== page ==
But how do you feel about second quarter net interest income growth?

Is that possible given some of the dynamics that you're seeing today?

John G. Copeland -- Senior Executive Vice President, Treasurer And Chief Financial Officer.

How do I feel about it?

You're very faint, Jon.

Was it how do I feel about the second quarter?

James D. Rollins -- Chairman Of The Board And Chief Executive Officer

The second quarter NII. I think we feel better already because we have more days in the quarter, Jon.

John G. Copeland -- Senior Executive Vice President, Treasurer And Chief Financial Officer.

Well, in the -- let's frame it in the context of the possibility of continued low growth in the loan portfolio or even flat growth in the loan portfolio.

What's the liquidity going to do?

What's all this excess cash in the system going to do?

That is the main driver of our margin squeeze is putting another $3 billion or $4 billion in the investment portfolio that we would have rather be in the loan portfolio at 100 bps. That's what's squeezing the margin, right?

So if the cash is going to slow down, is deposit growth going to slow down? If that -- if it does slow down -- because we seem to be exercising pretty good discipline in our loan pricing, not chasing deals. So our loan yields are holding up pretty well, plus the rate protection that I've always talked about every quarter, where we have about 50% of our variable rate loan portfolio at floors already. So the loan yields are holding up pretty well going forward. I think we should continue that.

Deposit cost is kind of the bogey here with the deposit growth. I think that the opportunities in the deposit book revolve around our CD book, about $2.5 billion in CDs that are repricing lower. And in public funds, we got public funds at mid-70 bp cost that are going to roll off, and we can reprice those as well. So we do have some levers to pull on the deposit repricing that's going to help the margin.

So is the cash going to start rolling in?

James D. Rollins -- Chairman Of The Board And Chief Executive Officer

That's where I was going, Jon.

I mean if you'd ask us in our call three months ago if we thought we were going to grow deposits at a 30% clip in the quarter, I probably would have said, no, there's no way we're going to grow deposits at a 30% clip.

And here we are. And we're not alone.

I know others are doing it, too. So the liquidity that's flowing in is just very damaging on the net interest margin side.

Thanks.

Operator

[Operator Instructions] Our next question will come from Catherine Mealor with Keefe,Bruyette and Woods, Inc.

Catherine Mealor -- Keefe,Bruyette And Woods, Inc. -- Analyst

Thanks, good morning.

A follow-up to the margin, and I apologize if this was discussed.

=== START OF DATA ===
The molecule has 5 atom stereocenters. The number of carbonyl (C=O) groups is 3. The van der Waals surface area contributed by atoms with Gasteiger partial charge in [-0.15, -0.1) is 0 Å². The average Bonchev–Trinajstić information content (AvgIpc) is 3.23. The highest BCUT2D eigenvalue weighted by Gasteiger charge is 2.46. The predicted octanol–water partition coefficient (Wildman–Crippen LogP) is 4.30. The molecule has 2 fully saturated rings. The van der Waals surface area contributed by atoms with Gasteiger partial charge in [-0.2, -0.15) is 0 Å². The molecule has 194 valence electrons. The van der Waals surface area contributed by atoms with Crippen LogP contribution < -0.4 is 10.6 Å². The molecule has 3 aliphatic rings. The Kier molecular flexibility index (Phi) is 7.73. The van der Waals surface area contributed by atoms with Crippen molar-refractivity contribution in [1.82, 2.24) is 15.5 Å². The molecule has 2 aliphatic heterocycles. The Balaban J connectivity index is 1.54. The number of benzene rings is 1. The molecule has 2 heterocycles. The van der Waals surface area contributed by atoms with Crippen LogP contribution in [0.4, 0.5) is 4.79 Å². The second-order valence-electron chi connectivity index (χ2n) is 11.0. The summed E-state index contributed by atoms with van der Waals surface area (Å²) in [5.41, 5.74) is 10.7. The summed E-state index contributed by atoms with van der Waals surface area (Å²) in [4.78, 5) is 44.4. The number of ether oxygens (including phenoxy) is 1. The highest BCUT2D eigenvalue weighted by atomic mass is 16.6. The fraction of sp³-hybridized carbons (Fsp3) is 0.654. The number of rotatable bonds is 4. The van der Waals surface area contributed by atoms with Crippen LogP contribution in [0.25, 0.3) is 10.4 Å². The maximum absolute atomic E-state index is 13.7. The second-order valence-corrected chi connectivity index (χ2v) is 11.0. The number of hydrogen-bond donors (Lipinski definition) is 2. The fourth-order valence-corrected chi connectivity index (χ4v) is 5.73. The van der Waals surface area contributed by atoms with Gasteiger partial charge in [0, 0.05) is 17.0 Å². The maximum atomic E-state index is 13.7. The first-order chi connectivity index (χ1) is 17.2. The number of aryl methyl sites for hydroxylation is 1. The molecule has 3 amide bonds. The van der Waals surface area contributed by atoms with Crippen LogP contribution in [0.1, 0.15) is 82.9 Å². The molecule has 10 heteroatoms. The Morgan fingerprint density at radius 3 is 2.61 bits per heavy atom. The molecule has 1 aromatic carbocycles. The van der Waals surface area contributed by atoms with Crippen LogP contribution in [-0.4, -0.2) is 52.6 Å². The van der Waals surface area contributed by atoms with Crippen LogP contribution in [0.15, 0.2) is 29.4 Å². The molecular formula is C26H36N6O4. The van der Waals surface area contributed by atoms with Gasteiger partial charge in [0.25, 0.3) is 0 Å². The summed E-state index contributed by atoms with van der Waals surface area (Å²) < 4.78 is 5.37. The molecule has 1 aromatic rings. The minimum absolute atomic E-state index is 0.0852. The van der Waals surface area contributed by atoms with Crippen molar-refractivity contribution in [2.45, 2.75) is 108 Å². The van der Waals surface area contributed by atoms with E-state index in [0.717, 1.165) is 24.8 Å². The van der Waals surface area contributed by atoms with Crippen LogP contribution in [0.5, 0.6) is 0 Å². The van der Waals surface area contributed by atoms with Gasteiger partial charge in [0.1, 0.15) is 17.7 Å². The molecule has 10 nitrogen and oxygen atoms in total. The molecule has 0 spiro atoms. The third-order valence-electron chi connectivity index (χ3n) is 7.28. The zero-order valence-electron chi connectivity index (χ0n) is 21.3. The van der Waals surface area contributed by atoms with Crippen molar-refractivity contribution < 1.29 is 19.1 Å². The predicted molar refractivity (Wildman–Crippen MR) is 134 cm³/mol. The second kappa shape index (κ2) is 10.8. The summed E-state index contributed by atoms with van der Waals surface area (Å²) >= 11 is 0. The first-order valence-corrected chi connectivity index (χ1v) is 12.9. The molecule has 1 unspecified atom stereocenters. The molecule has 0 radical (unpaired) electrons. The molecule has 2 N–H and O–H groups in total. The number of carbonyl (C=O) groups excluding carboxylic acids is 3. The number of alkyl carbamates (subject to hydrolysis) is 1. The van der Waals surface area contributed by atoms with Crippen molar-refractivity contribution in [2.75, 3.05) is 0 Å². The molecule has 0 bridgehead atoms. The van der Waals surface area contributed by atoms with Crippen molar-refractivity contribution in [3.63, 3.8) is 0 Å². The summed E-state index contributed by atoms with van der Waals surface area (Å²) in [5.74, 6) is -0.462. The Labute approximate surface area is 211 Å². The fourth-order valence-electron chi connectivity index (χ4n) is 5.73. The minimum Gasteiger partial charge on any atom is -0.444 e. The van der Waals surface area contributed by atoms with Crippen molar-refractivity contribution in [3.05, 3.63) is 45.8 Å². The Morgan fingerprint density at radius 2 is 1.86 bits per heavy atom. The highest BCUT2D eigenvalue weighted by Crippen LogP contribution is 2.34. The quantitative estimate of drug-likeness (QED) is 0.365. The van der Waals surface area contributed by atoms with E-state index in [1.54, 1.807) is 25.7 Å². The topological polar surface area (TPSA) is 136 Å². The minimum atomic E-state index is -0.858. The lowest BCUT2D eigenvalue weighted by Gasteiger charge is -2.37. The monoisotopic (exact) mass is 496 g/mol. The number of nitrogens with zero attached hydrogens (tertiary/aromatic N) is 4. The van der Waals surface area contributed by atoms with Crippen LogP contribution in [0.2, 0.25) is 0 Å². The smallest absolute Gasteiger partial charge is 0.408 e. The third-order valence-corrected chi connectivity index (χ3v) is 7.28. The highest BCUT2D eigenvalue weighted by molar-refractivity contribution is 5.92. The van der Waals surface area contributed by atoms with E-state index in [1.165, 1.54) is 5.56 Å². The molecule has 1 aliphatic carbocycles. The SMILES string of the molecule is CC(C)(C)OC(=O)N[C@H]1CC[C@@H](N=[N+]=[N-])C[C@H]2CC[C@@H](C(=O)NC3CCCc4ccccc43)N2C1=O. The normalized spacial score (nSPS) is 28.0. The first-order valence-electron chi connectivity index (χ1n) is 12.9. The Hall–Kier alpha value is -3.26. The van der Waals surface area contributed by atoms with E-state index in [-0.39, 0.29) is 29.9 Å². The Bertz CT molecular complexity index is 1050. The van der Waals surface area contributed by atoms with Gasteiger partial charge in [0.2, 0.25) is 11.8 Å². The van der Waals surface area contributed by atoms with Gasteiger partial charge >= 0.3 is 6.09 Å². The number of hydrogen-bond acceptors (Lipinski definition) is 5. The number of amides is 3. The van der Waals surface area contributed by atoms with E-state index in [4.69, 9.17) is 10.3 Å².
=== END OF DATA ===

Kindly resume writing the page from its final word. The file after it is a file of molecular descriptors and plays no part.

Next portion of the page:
But can you talk about just loan yields?

And your loan yields have been really kind of stable over the past couple of quarters.

How much more downside do you think you may see that, especially as loan growth starts to pick up in the back half of the year?

James D. Rollins -- Chairman Of The Board And Chief Executive Officer

Yes. If loan growth happens, then clearly, that can change some things, too, depends upon what types of loans are coming in.

If we're able to grow C&I credits, sometimes those are skinnier priced. But we're also seeing opportunities in other credits. So we've been able to hold loan rate.

John, do you want to jump in on what's happening there? Or Chris? Either one?

John G. Copeland -- Senior Executive Vice President, Treasurer And Chief Financial Officer.

Well, I mentioned pricing discipline.

I think we've been very disciplined in the pricing on loans, and there's a lot of moving parts to that. We've talked about deposit rates and the opportunities to lower deposit rates as well and the price protection on our rate floors.

So I'm optimistic. I'll just repeat the question I ended my last comments on, when is the liquidity going to slow down? Putting an extra, gosh, $5 billion -- $4 billion, actually, $4 billion in the investment portfolio...

James D. Rollins -- Chairman Of The Board And Chief Executive Officer

Over the last 1.5 years.

John G. Copeland -- Senior Executive Vice President, Treasurer And Chief Financial Officer.

Yes, over the last 1.5 years, especially ramping up last year, beginning early in the year, going in great in -- straight into the loan portfolio just to put it to work, that's what's diluting the margin.

Chris A. Bagley -- President And Chief Operating Officer

I'll just jump in and add. It's competitive.

So we're seeing loan rates out there in the 3s.

We've seen a few with 2s in front of it, a two handle. So keeping -- John's right, we just have to stay disciplined and compete on where we can and when we need to, to protect relationships, but

I think just remaining disciplined on the loan pricing. Hopefully, we'll get some upward pressure on the yield curve and be able to support higher rates from a fixed rate perspective going forward.